Cancers, EISSN 2072-6694, Published by MDPI; Published: 13 September 2022
A Scoping Review to Assess Adherence to and Clinical Outcomes of Wearable Devices in the Cancer Population
The use of wearable devices in clinical care is gaining popularity among cancer patients. The COVID-19 pandemic highlighted the value of wearable devices for monitoring health. Wearable devices are used to record and monitor real-time data like physical activity, sleep metrics, and heart rate variables. The use of wearable devices can directly impact clinical decision-making. There are few pieces of evidence that prove that wearable could improve the quality of patient care while reducing the cost of care, such as remote health monitoring. The generated big data by the wearable device is both a challenge and an opportunity. Researchers can apply artificial intelligence and machine learning techniques to improve wearable devices and their usage among cancer patients. In this scoping review, we assessed the adherence to clinical outcomes of wrist-worn wearable devices in the cancer population.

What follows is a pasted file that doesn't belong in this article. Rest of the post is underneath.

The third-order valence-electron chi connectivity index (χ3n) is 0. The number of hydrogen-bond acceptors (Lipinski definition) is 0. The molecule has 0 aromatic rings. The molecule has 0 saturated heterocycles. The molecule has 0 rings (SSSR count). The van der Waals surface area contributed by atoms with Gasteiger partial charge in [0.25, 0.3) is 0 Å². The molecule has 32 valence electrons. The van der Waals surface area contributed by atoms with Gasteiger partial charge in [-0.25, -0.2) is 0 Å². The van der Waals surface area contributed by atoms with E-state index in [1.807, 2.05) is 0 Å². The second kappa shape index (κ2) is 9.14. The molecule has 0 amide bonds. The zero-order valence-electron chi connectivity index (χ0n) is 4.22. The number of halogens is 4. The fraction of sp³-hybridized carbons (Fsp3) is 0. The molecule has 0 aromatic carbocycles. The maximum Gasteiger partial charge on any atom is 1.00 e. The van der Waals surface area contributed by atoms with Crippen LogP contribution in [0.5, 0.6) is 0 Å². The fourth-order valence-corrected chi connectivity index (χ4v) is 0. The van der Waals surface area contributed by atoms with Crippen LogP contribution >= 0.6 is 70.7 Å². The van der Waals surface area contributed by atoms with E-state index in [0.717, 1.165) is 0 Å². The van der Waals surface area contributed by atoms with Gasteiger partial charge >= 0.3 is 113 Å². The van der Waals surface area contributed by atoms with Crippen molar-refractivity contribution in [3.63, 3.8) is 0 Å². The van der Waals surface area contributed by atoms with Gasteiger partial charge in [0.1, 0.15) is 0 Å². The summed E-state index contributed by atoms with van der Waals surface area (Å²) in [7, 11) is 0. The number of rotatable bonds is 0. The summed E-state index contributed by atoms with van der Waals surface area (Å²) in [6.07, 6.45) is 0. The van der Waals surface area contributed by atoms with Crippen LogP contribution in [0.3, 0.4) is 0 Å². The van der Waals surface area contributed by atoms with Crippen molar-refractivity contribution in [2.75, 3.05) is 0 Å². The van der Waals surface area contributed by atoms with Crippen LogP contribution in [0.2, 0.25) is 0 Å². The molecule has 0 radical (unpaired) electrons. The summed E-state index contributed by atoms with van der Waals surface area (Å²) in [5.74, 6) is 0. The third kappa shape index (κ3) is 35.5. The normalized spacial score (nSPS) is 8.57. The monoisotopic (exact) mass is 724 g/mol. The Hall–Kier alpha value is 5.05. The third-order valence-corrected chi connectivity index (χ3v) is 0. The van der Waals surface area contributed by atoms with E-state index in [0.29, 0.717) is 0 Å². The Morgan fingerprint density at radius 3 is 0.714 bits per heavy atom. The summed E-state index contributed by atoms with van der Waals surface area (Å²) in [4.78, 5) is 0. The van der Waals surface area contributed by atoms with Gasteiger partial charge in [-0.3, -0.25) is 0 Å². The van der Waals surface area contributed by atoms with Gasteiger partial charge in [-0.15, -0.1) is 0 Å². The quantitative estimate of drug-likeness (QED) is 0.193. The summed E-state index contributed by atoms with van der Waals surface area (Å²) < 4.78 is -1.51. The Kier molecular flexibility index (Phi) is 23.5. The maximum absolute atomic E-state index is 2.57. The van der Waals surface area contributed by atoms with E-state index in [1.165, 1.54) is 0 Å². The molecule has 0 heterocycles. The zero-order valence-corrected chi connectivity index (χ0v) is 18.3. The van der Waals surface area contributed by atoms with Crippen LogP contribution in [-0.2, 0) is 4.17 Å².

The use of wearable devices (WDs) in healthcare monitoring and management has attracted increasing attention. A major problem is patients’ adherence and acceptance of WDs given that they are already experiencing a disease burden and treatment side effects. This scoping review explored the use of wrist-worn devices in the cancer population, with a special focus on adherence and clinical outcomes. Relevant articles focusing on the use of WDs in cancer care management were retrieved from PubMed, Scopus, and Embase from 1 January 2017 to 3 March 2022. Studies were independently screened and relevant information was extracted. We identified 752 studies, of which 38 met our inclusion criteria. Studies focused on mixed, breast, colorectal, lung, gastric, urothelial, skin, liver, and blood cancers. Adherence to WDs varied from 60% to 100%. The highest adherence was reported in the 12-week studies. Most studies focused on physical activity, sleep analysis, and heart vital signs. Of the 10 studies that described patient-reported outcomes using questionnaires and personal interviews, 8 indicated a positive correlation between the patient-reported and wearable outcomes. The definitions of the outcome measures and adherence varied across the studies. A better understanding of the intervention standards in terms of the clinical outcomes could improve adherence to wearables.